7. It was the applicants submission that they were protected by the provisions of section 3 of the Law of succession Act that defines a wife to include a wife who is separated from her husband and the terms :husband’ and ‘spouse’, ‘widow’ and ‘widower’ shall have corresponding meaning.
8. The applicant also submitted that the petitioner proceeded to acquire the shares in Barclays bank wholesomely and opined that the shares too should be shared equally between the petitioner and the objector.
9. The petitioner on the other hand submitted that the deceased divorced the objector in the 1960’s. Thereafter the deceased and petitioner lived as husband and wife on LR No. Tigania/Thananga/762 until 13/7/2008 when the deceased passed away. The objector therefore ceased to be the deceased’s wife. Consequently, by virtue of their marriage the petitioner is the only wife of the deceased and hers is the only household and therefore the estate should be distributed according 35 (1) of the Law of Succession Act.
Analysis and Determination
10. Having considered the application, affidavits, statements, submissions and the record in its entirety the issue for determination is: -
a. Whether or not to revoke and or annul the grant of letters of administration intestate issued to the petitioner on 9/12/2010 and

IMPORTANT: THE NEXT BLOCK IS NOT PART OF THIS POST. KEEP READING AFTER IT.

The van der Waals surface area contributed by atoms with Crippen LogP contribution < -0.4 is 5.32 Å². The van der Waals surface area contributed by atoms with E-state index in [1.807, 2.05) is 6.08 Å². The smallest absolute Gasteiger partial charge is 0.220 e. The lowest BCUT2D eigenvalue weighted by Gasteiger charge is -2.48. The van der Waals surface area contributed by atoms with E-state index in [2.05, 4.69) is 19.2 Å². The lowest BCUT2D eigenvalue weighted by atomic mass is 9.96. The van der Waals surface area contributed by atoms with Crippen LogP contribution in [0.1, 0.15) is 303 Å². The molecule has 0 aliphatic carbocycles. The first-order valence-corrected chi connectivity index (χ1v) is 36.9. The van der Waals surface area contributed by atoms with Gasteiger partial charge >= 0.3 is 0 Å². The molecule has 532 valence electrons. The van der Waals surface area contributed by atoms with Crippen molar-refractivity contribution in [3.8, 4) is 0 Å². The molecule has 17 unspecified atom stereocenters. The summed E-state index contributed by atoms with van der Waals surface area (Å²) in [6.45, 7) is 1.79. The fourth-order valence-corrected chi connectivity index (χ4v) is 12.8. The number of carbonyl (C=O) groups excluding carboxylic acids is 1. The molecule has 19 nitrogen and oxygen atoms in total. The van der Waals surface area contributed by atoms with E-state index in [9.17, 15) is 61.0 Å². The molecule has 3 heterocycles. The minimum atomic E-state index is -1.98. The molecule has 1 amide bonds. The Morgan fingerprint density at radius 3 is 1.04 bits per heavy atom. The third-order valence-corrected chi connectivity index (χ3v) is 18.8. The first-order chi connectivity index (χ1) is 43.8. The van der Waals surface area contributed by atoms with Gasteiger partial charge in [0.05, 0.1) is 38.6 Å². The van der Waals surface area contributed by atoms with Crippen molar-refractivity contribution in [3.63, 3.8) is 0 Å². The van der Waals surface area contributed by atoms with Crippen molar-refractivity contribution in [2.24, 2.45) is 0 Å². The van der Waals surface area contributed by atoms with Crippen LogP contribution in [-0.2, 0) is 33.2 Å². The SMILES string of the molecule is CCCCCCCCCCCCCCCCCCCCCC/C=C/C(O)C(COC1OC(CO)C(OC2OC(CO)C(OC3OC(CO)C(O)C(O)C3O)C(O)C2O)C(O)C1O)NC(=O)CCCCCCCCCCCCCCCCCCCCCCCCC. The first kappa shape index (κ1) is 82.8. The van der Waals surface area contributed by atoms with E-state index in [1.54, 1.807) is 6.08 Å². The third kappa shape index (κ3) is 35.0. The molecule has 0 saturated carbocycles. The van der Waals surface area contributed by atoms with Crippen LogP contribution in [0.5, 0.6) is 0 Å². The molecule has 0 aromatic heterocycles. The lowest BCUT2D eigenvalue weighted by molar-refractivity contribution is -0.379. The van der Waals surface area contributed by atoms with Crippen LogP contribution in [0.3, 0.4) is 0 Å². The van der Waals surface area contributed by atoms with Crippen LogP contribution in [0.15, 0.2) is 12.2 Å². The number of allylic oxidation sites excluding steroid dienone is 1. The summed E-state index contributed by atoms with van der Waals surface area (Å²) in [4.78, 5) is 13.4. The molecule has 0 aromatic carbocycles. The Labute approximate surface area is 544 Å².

b. Whether I should issue an order of inhibition on Tigania/Thananga/1531-1536
11. Section 76 of the Law of Succession Act CAP 160 of the Laws of Kenya governs revocation or annulment of grants and it sets out circumstances in which a Grant can be revoked or annulled. Of significance in light of the arguments advance is whether:-
(a) The proceedings to obtain the grant were defective in substance; or
(b) The grant was obtained fraudulently by the making of a false statement or by the concealment from the court of something material to the case; or
(c) The grant was obtained by means of an untrue allegation of a fact essential in point of law to justify the grant notwithstanding that the allegation was made in ignorance or inadvertently.
12. In the case of SAMUEL WAFULA WASIKE vs. HUDSON SIMIYU WAFULA CA NO.161 OF 1993) (Kwach, Omolo and Tunoi JJA):-